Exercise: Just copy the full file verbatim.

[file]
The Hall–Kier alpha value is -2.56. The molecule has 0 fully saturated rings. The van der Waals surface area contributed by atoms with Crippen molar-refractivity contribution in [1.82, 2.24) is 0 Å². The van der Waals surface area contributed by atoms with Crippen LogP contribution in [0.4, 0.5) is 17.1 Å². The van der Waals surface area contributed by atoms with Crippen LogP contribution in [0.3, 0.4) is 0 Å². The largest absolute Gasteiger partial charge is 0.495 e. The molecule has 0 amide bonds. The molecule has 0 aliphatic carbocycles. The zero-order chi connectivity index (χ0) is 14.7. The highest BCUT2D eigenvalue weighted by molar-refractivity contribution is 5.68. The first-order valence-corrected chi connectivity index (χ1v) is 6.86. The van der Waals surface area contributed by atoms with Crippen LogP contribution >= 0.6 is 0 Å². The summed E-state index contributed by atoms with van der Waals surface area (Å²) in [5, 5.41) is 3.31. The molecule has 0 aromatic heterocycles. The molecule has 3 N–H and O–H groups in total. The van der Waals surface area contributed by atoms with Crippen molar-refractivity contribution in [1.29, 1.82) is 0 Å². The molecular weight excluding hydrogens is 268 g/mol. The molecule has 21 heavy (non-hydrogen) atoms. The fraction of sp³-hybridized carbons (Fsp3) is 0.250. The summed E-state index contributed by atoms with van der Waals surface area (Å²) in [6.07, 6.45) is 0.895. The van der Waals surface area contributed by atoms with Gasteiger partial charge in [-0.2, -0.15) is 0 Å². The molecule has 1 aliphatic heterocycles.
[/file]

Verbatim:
The Hall–Kier alpha value is -2.56. The molecule has 0 fully saturated rings. The van der Waals surface area contributed by atoms with Crippen molar-refractivity contribution in [1.82, 2.24) is 0 Å². The van der Waals surface area contributed by atoms with Crippen LogP contribution in [0.4, 0.5) is 17.1 Å². The van der Waals surface area contributed by atoms with Crippen LogP contribution in [0.3, 0.4) is 0 Å². The largest absolute Gasteiger partial charge is 0.495 e. The molecule has 0 amide bonds. The molecule has 0 aliphatic carbocycles. The zero-order chi connectivity index (χ0) is 14.7. The highest BCUT2D eigenvalue weighted by molar-refractivity contribution is 5.68. The first-order valence-corrected chi connectivity index (χ1v) is 6.86. The van der Waals surface area contributed by atoms with Crippen LogP contribution >= 0.6 is 0 Å². The summed E-state index contributed by atoms with van der Waals surface area (Å²) in [5, 5.41) is 3.31. The molecule has 0 aromatic heterocycles. The molecule has 3 N–H and O–H groups in total. The van der Waals surface area contributed by atoms with Crippen molar-refractivity contribution in [1.29, 1.82) is 0 Å². The molecular weight excluding hydrogens is 268 g/mol. The molecule has 21 heavy (non-hydrogen) atoms. The fraction of sp³-hybridized carbons (Fsp3) is 0.250. The summed E-state index contributed by atoms with van der Waals surface area (Å²) in [6.07, 6.45) is 0.895. The van der Waals surface area contributed by atoms with Gasteiger partial charge in [-0.2, -0.15) is 0 Å². The molecule has 1 aliphatic heterocycles.